Who doesn’t love Skiing? The answer is not Vikings. They loved it. Their skis were about 2 metres long and made of pine wood. However, Vikings didn’t just ski, they also went ice skating. The skates were made from the foot bones of horses, cows or elks and were strapped to the feet of the Viking as they propelled themselves over the ice with two short sticks.

Are you thinking about a giant bearded Viking warrior involved in a pretty spectacular and surprisingly flexible ice skate dance routine whilst clad in horribly florescent and skin tight lycra? If not, you are now.

 

Wee Dye

Vikings considered the ideal hair colour to be blonde. They could also suffer from horrible infestations of lice and nits in their finely combed (yes, they had combs too) hair.

So what better solution than dunking your head in a month old bucket of wee?

Not only would it eliminate any rogue lice it would also lighten the colour of your hair.

However, having to keep month old buckets of wee could clutter up even the longest longhouse. So Lye Soap was developed instead. The key toxic ingredient of yee olde Lye Soap? Wee.

 

Vikings had a Weird Sense of Humour

Vikings took their reputations very seriously indeed. An insulted Viking would often respond to the verbal bashing by challenging the bully to a physical bashing instead. Duels would be held (not always resulting in death, sometimes the warrior who managed to disarm the other or draw first blood would be the victor) but what happened to the person who lost? Well, they were given a rather odd challenge. A wild cow would be brought into the hall where the duel had taken place. The cow’s tail would then be shaved and coated in grease. Then the Viking who had lost the duel would have their feet covered in grease too. Then the cow would be made angry (calling it names or poking it in the eye with a stick should do the trick). Then the loser would have to grip the cow’s tail (can you tell where this is going yet?).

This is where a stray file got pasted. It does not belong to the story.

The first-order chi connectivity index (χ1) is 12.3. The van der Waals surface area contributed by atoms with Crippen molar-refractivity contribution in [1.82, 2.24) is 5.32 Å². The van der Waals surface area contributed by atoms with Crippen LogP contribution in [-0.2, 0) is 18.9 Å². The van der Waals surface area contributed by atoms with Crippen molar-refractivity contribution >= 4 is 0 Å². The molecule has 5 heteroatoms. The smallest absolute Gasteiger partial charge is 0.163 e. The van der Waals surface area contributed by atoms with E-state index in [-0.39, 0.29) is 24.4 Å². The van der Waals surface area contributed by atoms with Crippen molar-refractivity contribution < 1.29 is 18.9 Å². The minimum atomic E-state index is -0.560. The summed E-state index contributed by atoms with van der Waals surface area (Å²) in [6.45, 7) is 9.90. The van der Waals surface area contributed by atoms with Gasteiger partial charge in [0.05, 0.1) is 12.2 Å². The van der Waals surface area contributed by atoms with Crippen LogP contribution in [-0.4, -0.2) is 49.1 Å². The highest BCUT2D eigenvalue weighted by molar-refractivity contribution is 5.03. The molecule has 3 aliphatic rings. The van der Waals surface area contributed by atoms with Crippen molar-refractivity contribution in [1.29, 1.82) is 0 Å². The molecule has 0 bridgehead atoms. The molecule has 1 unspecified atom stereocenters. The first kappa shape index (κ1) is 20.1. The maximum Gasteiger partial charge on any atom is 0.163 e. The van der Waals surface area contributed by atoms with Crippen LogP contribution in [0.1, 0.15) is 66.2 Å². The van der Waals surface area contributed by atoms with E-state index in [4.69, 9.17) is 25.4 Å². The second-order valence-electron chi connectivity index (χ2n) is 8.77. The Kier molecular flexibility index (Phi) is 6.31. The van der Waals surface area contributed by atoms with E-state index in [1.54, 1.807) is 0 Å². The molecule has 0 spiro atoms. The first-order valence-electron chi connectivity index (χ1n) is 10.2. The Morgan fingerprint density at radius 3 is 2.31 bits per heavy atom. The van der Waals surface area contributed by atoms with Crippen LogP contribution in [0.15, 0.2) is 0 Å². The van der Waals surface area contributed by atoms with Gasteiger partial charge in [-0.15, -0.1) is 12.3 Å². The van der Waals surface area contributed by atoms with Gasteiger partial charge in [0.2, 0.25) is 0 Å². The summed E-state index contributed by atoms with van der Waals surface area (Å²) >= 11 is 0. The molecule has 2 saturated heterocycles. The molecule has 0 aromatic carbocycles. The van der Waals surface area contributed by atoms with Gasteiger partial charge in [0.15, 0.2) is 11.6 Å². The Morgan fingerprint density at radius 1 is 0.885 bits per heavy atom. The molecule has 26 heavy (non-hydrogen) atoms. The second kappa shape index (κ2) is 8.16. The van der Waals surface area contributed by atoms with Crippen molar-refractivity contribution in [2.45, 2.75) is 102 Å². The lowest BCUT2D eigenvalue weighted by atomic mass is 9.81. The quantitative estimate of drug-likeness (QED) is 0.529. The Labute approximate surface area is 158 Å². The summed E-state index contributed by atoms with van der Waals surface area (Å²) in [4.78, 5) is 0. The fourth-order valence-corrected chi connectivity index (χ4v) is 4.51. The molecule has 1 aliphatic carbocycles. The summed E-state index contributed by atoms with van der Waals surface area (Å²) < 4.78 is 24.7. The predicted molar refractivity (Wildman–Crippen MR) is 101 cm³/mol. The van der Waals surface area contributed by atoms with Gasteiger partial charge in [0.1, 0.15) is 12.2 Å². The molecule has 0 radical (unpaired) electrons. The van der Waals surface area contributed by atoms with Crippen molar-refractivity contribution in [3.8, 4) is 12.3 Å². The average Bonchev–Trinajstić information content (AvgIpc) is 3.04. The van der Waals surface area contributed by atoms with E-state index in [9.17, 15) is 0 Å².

On a given command the Viking would then have to pull the cow’s tail. Which would make the cow go WILD! Bucking and stomping, kicking out with its hooves like a cowy whirlwind of death. The poor Viking would simply have to keep hold of its tail until it calmed down. If he succeeded, then not only could he keep his life he could also keep the cow as well! Bonus!

 

Secret Bonus Fact: Viking warriors wore eyeliner! It was called kohl and it was a dark coloured powder that kept the harsh light of the sun from damaging sensitive eyeballs.

 

About Adrian Burrows

author-picture

(b.1981) works as an actor, Workshop Practitioner and Author in Lancaster. He is passionate about ensuring that history remains relevant to people of all ages and so spends the vast majority of his time dressed as a Viking, Roman Gladiator and/or a Pirate at primary schools across England.

His combination of broad shoulders and tiny waist means he has often been described as a triangle and he has a deep hatred of grammar and spelling – apologies in advance to his editor…

 

Links

‘Escapades in Bizarrchaeology: The Journal of Captain Max Virtus’ is available to buy from:-

Amazon UK

https://www.amazon.co.uk/Escapades-Bizarrchaeology-1-Adrian-Burrows-x/dp/1911266284/ref=sr_1_1?ie=UTF8&qid=1484000485&sr=8-1&keywords=escapades+in+bizarrchaeology

Waterstones

https://www.waterstones.com/book/escapades-in-bizarrchaeology/adrian-burrows/9781911266280

 

Adrian Burrow’s Twitter handle – @Adeauthor